Surviving Life’s Fires

The Phoenix invokes thoughts of rebirth, rising from the ashes, overcoming obstacles and starting fresh. It is associated with words like: survivor, strength, and defiance – to name a few. I wonder, if it might also bring up words like: trauma, devastation, fear, overwhelming uncertainty. There is also often a sense of grounding that is associated with fires – who else has sat by a fire pit staring into the flames, lost in reflection. Something about the flames strip away the noise of our busy lives and allows room for the “real” stuff to be exposed. Fires can be beautiful and healing, just as they can be destructive and terrifying.

My sister recently lost her home to a fire. The cause is unclear, it could be arson or faulty electrical components in a vehicle. I suppose it matters for insurance purposes, but the devastation is the same regardless of the cause. Everything they own is burned. My sister and her husband are two of the most selfless and loving people I know. In addition to their own 4 children, they foster 3 brothers as well. Their oldest is working out of province, so it is the two of them with 6 children, two dogs and two cats, along with various other amphibious pets. Life is usually chaotic for them, and throwing in a massive house fire has understandably put them into panic mode. They were able to get everyone out safely, as they were home at the time of the blaze, which was late evening on a school night. They were graciously offered lodging (free of charge) for a few nights with food provided, and since they are foster parents they receive additional lodging as well in a fully furnished home. Luckily, the home they were living in was a rental and they get possession of the home they recently purchased in a month’s time. The community has rallied around them with monetary and clothing donations. My sister, A, remains positive and thankful during this horrible time. She speaks to the support and love of those stepping up, and above all A is deeply rooted in the fact that everyone is safe and alive. I am in awe of A for the strength and resilience she is showing through this. It kills me to be in a different Province and unable to be there for long hugs and practical assistance. My distance has given me a lot of time to reflect upon this fire, and the far reaching impact that is a result.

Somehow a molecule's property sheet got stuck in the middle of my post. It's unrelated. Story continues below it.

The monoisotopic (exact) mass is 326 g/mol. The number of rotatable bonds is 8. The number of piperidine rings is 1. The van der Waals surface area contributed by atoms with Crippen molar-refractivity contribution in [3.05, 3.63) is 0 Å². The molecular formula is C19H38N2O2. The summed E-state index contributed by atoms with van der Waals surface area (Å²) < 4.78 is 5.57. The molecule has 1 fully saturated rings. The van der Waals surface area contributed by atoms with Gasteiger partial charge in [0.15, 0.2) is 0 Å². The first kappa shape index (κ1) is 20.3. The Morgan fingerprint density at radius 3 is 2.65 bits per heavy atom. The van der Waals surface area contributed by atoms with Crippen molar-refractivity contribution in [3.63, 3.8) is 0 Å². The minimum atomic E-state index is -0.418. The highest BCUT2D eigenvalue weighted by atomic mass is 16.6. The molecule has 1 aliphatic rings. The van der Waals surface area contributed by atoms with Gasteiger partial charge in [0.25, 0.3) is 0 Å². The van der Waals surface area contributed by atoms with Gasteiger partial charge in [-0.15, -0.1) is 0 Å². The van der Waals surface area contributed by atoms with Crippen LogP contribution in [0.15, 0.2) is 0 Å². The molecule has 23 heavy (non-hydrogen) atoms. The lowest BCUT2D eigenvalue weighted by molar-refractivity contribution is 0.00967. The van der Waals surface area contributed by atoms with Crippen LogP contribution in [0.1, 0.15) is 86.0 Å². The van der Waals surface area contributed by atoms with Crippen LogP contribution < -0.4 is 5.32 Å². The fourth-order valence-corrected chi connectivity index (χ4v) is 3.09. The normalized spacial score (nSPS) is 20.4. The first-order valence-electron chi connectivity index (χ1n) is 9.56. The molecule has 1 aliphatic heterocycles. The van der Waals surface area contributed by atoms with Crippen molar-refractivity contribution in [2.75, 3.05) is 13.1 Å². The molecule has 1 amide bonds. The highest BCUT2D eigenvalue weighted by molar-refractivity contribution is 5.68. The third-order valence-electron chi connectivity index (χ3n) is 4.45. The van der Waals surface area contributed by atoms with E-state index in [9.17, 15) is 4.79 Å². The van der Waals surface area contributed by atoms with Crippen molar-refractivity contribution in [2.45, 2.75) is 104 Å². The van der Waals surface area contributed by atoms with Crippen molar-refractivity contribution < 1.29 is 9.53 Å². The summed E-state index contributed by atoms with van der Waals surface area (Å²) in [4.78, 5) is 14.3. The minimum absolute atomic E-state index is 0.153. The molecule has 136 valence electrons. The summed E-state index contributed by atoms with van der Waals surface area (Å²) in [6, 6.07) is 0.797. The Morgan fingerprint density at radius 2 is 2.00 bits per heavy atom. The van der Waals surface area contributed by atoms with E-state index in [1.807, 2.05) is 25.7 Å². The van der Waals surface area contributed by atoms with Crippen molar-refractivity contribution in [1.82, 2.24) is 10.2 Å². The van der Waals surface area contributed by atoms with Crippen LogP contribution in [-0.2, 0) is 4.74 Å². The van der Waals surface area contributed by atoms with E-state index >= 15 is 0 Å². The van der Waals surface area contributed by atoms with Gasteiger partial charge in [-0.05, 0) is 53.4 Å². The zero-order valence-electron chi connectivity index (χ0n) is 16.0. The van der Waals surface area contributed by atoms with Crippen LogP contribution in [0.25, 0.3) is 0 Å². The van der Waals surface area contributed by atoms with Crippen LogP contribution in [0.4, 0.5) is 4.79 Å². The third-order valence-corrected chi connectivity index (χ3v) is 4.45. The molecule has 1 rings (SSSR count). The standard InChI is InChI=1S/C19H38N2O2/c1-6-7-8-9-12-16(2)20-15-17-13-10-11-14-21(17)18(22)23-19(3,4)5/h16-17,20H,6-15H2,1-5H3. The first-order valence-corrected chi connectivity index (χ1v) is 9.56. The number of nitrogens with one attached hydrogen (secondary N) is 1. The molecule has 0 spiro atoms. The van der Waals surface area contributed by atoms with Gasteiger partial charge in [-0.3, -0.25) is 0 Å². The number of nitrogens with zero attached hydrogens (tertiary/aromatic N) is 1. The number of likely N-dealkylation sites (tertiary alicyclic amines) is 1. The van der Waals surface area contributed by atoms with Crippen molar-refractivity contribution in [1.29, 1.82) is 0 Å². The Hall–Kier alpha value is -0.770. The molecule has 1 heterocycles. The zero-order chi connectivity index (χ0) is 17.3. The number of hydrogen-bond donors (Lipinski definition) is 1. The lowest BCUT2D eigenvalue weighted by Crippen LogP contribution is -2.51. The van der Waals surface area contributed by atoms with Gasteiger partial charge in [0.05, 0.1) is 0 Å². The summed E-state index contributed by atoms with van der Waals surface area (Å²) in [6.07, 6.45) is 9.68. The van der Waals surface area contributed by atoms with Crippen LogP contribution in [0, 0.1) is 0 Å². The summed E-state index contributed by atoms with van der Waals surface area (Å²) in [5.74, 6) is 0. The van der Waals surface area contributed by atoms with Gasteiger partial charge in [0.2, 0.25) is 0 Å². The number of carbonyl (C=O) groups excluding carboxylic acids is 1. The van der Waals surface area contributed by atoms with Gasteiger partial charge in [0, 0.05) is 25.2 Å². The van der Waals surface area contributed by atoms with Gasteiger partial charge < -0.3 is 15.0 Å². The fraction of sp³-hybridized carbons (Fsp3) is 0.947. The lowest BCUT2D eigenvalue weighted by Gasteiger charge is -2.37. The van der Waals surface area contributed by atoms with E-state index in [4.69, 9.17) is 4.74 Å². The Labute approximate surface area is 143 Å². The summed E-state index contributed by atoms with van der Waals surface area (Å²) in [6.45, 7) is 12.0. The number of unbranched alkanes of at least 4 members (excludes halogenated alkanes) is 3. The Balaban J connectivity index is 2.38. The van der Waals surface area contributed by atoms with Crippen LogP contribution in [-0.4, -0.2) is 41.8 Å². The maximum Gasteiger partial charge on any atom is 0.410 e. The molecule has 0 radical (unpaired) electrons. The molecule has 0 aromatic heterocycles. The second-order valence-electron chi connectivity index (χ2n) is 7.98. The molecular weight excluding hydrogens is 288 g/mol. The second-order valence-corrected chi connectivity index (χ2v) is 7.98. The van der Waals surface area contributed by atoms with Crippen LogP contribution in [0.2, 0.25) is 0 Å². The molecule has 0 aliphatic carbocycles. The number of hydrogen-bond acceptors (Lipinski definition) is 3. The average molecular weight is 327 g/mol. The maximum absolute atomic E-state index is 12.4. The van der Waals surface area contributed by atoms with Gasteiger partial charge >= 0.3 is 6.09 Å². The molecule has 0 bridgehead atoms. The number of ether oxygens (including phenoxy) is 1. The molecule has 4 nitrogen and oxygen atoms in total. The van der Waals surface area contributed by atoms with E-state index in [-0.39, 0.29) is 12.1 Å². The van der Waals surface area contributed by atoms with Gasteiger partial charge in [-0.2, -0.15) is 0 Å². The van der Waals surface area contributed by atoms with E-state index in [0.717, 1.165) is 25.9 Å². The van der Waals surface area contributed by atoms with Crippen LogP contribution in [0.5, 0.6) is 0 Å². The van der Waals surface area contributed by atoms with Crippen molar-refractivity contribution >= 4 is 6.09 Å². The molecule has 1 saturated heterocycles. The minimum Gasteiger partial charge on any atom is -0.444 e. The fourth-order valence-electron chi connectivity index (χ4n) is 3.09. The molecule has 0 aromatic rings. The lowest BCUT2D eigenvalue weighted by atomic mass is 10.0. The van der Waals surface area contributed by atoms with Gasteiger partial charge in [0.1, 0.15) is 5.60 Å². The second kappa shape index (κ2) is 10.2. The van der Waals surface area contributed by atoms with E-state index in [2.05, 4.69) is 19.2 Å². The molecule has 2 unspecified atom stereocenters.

I started to reflect on what I would do if a fire ravaged my home. What would I do? I don’t have a fire safety plan in place. Perhaps that is something to get working on! I look around and see my beautiful artwork and photographs. I see my mother’s rocking chair, complete with a chewed off runner from our first dog when I was a young girl. The bowls and serving dishes passed down to me, the artwork and drawings proudly drawn and painted by my daughter. I see antique wood working tools from my fiance’s grandfather, and countless books that each hold a special place for me. My rugs, couches, our 100 year old dining table and chair set. The guitar that sits in the corner of my favorite room, which was the last gift I received from my father before he passed. The clear glass shot glass from Mexico that my mother sipped Tequila from, the horse painting done by a close friend in memory of my parents. Countless journals and photo albums containing my history. All of these items that, while logically are replaceable, contribute to defining who I am.

I am reminded that although material things do hold meaning, what holds the most importance is our family and friends and the relationships that we cultivate with them. There is a quote (although I cannot remember where from) that basically says “Home is where I am with you”. And that is true, home is where we are bathed in love and support, where we are with those we love, where we are safe. In watching my sister A go through such a traumatic loss, I am determined and motivated to ensure that I am placing higher importance and priority on the people in my life. Fostering deeper connections and realizing how they are best supported is of utmost importance at this time. Equally important is to ensure that I am supporting myself, both mentally and physically. (That journey is for another blog post though!).

I suppose my main reason for posting this is to remind myself that the people in our lives are really the only thing that matters. How we treat them, support them and love them. Material items, while they are important to use, can be replaced. New items can become treasured family heirlooms. The memories we attach to objects will never go away, even if the item itself is gone. In a way, seeing my sister go through her loss is acting like a mental refresh, or renewal. I can adjust how I view the world around me, the connections I have made and make adjustments as I need to.

Fire – it is wild and untamed, destructive and terrible. Fire is renewing and beautiful. Fire, like humans is a complex and wonderful thing. How we respond to the fire, that is determined by how we choose to view the aftermath.

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